Life as a Commodity
Selfishness is an attribute often applied to suicide victims, with weakness quick to follow. Ending one’s life seems to contribute more to a person’s reputation than their entire existence beforehand.
There is a seething sense of ownership behind the visage of friendship. A ravenous desire beneath the veneer of betrayal. One’s life is not one’s own, it seems to say. One’s life belongs to everyone, but oneself.
Life has become a commodity—not to be experienced by friends, but owned, tucked away, and forgotten. It is taken for granted, until it is lost. The great lack of existence has been hidden beneath a mountain of commodities, so when death reaches in and plucks one away, the commodity itself is blamed. The lack is no longer understood as a side effect of existence. It must come from somewhere. It must come from loss.
In calling suicide selfish, the crowd reveals its own selfishness.
Life as Small Talk
There is a dearth of understanding in our society. Mental illness, by name alone, is turned deviant, outlandish, strange. It is pushed to the edges of polite society, so those suffering from depression, anxiety, or any other ailment, can find no means of expression through socialising. Politeness has turned our society superficial. This masquerade dominates, creating the need for a surface persona. A self that speaks only of vapid, shallow things, while the self inside is left silent, and alone.
We are living in a society of fear, and suffering in our disconnect.
To suffer for decades, repressed and misunderstood, only to be labelled selfish when life becomes too overbearing, is too cruel a joke. Society presses down on all, but more so for the deviant. Our social norms are as totalitarian as any form of conscious control. They are, in fact, more terrifying, in that they are accepted without thought. They rest in the depths of existence, a force of silence, enforced by an unconscious society.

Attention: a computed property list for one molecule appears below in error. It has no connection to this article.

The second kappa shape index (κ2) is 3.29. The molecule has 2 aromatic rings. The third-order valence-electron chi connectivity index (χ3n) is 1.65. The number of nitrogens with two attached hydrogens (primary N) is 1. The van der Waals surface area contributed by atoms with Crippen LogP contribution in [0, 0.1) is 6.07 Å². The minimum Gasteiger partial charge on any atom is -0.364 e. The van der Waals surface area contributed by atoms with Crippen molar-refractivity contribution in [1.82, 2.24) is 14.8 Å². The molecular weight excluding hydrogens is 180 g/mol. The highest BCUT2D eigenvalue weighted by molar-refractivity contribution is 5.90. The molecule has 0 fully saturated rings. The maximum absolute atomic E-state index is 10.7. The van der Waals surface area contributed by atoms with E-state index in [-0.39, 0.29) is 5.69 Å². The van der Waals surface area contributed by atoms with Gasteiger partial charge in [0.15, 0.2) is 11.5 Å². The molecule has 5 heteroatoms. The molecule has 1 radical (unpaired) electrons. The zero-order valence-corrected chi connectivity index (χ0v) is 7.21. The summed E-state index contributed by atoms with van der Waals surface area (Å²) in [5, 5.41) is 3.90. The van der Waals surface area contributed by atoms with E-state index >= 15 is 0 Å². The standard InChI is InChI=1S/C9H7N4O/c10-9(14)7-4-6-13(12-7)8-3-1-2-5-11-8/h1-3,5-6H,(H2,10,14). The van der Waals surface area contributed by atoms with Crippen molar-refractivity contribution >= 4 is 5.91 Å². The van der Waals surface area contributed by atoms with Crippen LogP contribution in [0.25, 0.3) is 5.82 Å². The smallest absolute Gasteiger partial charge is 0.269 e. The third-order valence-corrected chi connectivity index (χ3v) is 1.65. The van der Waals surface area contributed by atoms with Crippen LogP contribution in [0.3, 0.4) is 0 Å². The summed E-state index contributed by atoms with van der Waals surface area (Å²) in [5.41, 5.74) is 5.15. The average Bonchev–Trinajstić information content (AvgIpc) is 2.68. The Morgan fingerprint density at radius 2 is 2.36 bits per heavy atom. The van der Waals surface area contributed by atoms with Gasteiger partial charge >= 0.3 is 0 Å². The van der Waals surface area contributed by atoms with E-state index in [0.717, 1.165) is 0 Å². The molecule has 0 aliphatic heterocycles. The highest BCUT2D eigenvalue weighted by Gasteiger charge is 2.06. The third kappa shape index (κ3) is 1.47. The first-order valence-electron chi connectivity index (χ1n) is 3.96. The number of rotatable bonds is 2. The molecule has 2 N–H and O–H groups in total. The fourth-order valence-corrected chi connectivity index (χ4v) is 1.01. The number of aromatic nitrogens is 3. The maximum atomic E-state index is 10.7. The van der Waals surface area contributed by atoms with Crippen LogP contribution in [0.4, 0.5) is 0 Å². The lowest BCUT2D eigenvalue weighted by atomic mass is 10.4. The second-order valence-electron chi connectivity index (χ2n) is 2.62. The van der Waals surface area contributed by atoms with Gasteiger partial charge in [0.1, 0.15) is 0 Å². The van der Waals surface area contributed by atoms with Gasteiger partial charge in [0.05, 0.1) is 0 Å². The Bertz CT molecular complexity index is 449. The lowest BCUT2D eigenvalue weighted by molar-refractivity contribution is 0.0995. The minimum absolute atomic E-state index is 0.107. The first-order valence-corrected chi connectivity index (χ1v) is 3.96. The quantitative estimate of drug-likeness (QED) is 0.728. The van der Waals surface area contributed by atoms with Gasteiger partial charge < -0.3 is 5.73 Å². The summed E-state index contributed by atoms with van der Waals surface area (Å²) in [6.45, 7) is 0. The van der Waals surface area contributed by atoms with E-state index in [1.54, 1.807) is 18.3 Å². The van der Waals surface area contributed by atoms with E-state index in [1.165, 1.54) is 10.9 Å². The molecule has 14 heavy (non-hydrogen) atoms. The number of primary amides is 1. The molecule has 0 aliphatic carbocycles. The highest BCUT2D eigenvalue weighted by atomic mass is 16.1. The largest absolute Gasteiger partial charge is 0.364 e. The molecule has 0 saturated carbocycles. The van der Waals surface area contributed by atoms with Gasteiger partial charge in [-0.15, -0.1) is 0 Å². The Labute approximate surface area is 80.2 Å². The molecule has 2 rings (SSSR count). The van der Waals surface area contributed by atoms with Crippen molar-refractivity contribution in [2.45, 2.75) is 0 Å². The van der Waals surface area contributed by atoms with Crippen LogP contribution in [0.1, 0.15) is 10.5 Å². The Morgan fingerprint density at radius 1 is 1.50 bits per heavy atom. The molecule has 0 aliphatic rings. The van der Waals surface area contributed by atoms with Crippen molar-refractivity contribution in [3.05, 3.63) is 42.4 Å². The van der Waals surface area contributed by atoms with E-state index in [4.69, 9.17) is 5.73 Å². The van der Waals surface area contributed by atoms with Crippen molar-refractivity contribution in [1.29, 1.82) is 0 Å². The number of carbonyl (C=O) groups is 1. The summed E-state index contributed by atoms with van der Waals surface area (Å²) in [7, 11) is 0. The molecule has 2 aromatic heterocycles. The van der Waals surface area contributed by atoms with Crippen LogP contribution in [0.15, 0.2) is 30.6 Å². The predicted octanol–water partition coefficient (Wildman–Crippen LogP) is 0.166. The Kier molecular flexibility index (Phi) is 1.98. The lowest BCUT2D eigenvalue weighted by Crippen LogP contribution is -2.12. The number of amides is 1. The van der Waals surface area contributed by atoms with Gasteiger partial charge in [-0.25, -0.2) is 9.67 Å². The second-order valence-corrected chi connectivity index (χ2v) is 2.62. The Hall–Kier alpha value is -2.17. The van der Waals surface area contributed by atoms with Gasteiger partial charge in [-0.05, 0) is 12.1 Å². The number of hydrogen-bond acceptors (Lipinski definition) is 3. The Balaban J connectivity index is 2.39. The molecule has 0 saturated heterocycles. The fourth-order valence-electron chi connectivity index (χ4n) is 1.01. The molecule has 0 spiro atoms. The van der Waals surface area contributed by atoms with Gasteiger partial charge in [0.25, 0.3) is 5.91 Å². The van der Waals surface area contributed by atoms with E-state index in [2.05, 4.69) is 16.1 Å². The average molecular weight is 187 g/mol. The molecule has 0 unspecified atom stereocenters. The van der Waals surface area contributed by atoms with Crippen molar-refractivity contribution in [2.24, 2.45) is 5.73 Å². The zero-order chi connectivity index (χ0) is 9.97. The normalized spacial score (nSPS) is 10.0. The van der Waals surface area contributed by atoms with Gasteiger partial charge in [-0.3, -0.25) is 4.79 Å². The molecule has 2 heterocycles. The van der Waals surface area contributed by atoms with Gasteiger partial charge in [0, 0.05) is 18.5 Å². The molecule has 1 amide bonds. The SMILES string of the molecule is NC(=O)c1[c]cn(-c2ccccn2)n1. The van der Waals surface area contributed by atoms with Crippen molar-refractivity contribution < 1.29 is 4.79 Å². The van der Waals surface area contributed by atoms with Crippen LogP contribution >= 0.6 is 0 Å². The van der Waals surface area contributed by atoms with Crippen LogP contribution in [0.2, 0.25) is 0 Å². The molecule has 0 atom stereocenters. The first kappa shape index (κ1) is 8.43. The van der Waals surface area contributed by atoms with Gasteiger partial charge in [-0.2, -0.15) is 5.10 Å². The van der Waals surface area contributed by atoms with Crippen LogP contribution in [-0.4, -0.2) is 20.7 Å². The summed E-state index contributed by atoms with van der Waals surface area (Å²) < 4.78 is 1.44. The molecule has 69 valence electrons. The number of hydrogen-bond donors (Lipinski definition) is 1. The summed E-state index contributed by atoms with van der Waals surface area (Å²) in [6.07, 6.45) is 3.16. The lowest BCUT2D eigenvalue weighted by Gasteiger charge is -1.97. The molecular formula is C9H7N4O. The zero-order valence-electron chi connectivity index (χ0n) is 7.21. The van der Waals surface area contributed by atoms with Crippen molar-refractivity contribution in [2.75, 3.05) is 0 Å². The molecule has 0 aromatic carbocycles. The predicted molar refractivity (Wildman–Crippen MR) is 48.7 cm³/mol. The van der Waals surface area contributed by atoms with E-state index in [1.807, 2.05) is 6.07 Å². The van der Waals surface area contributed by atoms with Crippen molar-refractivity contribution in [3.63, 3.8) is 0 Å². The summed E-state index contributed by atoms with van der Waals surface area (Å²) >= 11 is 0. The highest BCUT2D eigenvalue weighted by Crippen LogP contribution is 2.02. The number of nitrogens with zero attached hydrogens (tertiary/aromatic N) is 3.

Life as One’s Own
Everyone’s life is their own. It is their responsibility, and ultimately their choice in how they should, and will live it. The victim blaming of suicide must stop. No one can know the full breadth and depth of another’s suffering, save the sufferer themselves.
Suicide is a last resort. The complete denial, and rejection of existence—some would say the only moment in life, where one is truly free. As with any act, an attribute such as selfishness is projected subjectively. There is no inherent morality to any action, only those we prescribe. Without understanding the motives behind suicide, all that is left is prejudice.
‘I have no worth. I’m a burden on my family. Life is too boring. I can’t connect with anyone. I’m overwhelmed by a job I never wanted. I feel alienated and alone at college. I’m a failure. I have no purpose in life. Nothing I do will change the world. People are horrible. People only see me as entertainment. I am surrounded by superficial friends who don’t actually care about me, and have never known anything but mindless gossip.’
I have thought all these things myself.
When someone is down, it is easy to spew forth platitudes such as ‘things will get better’, ‘cheer up’ or ‘at least you’re still alive’, as if such lines could stir the core to change. It is a consequence of our superficial society, but it is a consequence that must be recognised, and avoided.
Authentic relationships are few and far between, and there is an unconscious effort by society to restrict their formation—to keep up the spectacle of self-image over self-discovery. The deviancy that is mental illness will never leave, long as it is feared rather than felt; long as individuals are seen as sick, rather than society; and as long as deviancy is shunned rather than embraced.